Three gifts to brag about.  The first is one of the best birthday gifts I got this year from my in-laws; my own bobble head doll complete with sunglasses, red goatee, and Garmin.  I know what you're thinkin'...I bet you want one too!  A nice addition to my desk at home.


The second gift arrived this week from Premier Nutrition.  Pinging me from twitterland, they asked if I'd be interested in some samples.  Since my endorsement deals haven't come in yet from Asics or Nike, I quickly replied with an emphatic "yes."  A care package arrived this week with several protein bars and shakes.  My personal favorite is the yogurt peanut butter.  Having suffered from poor diet and a "sweet tooth" this could be just what the Dr. ordered.  #yum

The third gift came from my friends at #runchat.  They are running profiles on run bloggers this month and yours truly was featured in their "Celebrating Running Blogs Month."  Read it and tweet!


Footnote:  for those pad geeks out there, SBM is now available on Amazon/Kindle.  Automatically download my babbling thoughts to your iPad, Kindle, or Android Pad.  Your pad or mine?   :)

Download here.

Wednesday, August 1, 2012

Spoiler Alert

Is it just me or are you already disappointed in the NBC coverage of the Olympics? After the awe-inspiring Beijing Olympics opening night, I forced the family to sit down for the London Olympics opening ceremony. Overall, I'd say that I was impressed with the job that Danny Boyle did with the opening ceremonies yet had a hard time keeping the boys in the family room. Having carried a roll of sod before in life convinced me that "schlepping" the entire infield of grass to convert to the industrial revolution was impressive enough. That was before the Queen of England jumped out of a helicopter to make her grand entrance.
The T.V. coverage thus far has been less than impressive than the Queen's entrance. Matt Lauer's comments about individual countries seemed more like Macy's Thanksgiving parade banter..."oh look, there's Snoopy...and there's Madagascar made famous by the animated film with the same name." I'm sure that Kazakhstan appreciated the (continued) reference to Borat..."where do I put the poop?" If we weren't known as narcissist and elitist before, NBC is doing a good job to make us (or U.S.) look like smug jerks.

At some point, NBC broke away for the award winning and compelling (note tone of sarcasm) interview between Ryan Seacrest and Michael Phelps...even Michael Phelps was wondering, "where's Bob Costas for this interview?" What, Joan and Melissa Rivers weren't available? NBC skipped a portion of the ceremony that paid tribute to British citizens lost in a terrorist attack. The interview sucked, the snub was in poor taste, and somewhere Jim McKay is rolling over in his grave. We haven't hit Day five of the competition and I'm already tired of the (lack of) storyline between Phelps and Lochte.NBC tries to spin up drama each night with events, but technology kills any chance of that.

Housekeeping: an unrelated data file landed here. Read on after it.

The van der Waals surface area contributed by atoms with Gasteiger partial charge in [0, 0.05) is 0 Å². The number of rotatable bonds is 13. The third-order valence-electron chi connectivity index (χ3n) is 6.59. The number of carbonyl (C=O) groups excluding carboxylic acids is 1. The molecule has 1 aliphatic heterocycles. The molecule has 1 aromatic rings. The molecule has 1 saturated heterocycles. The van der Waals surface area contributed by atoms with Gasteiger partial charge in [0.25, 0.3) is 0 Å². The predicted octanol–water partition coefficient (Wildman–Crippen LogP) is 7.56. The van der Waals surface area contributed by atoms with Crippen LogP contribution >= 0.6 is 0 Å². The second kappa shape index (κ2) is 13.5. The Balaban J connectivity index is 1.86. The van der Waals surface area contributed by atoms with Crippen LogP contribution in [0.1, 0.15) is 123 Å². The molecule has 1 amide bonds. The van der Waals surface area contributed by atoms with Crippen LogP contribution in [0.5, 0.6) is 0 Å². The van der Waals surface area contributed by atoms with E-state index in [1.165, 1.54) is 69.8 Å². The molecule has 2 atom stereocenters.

By the time prime time rolls around, I have either seen something on twitter or an ESPN ticker tape that tells me what I don't want to know. When I was a kid, I discovered my Christmas presents under my parents bed one year and while I was excited for a nanosecond, Christmas that year was a bit off as I already knew what was under the tree.

U.S. athletes have been less dominant than advertised with notable disappointments coming from the men's and women's gymnastics teams. I felt for the men's team as they headed into medal night with hopes for Gold and had a colossal collapse. As tough as it was to watch John Orozcos hold back tears, I admit I got a little "choked up" watching Missy Franklin try and get through the National Anthem without crying. Classy young woman full of poise. If I were up there, I'd be crying so hard, I'd be choking on clumps of air. NBC got that one right, but I was already privy to the results. Ironically, they showed a clip of Denver students cheering her on in the race earlier in the day...they apparently got to see it live while billions did not. I understand the whole time zone thing and how that works, but as a kid, I either saw it live or thought I was. No "Miracle on Ice"  moments for me yet.

Watching the late night interviews tonight with Costas and the women's "Gold" gymnastics team, he says we're hours after recording this moment live (that will be delayed 4-7 hours)...the tension was palpable with that oxymoron. 

As a marathon runner and triathlete, both men's and women's competition in both events are yet to come and I will look forward to catching both events assuming I can stay away from my twitter account and T.V. and pretend that I'm seeing it live.

About Me

My photo

Average guy w/ an above average appetite for marathon racing and triathlons. Ran my 5th Boston in '15. 3:21, 1:29, 19:21 PR;full/half/5K Opinions & wit are mine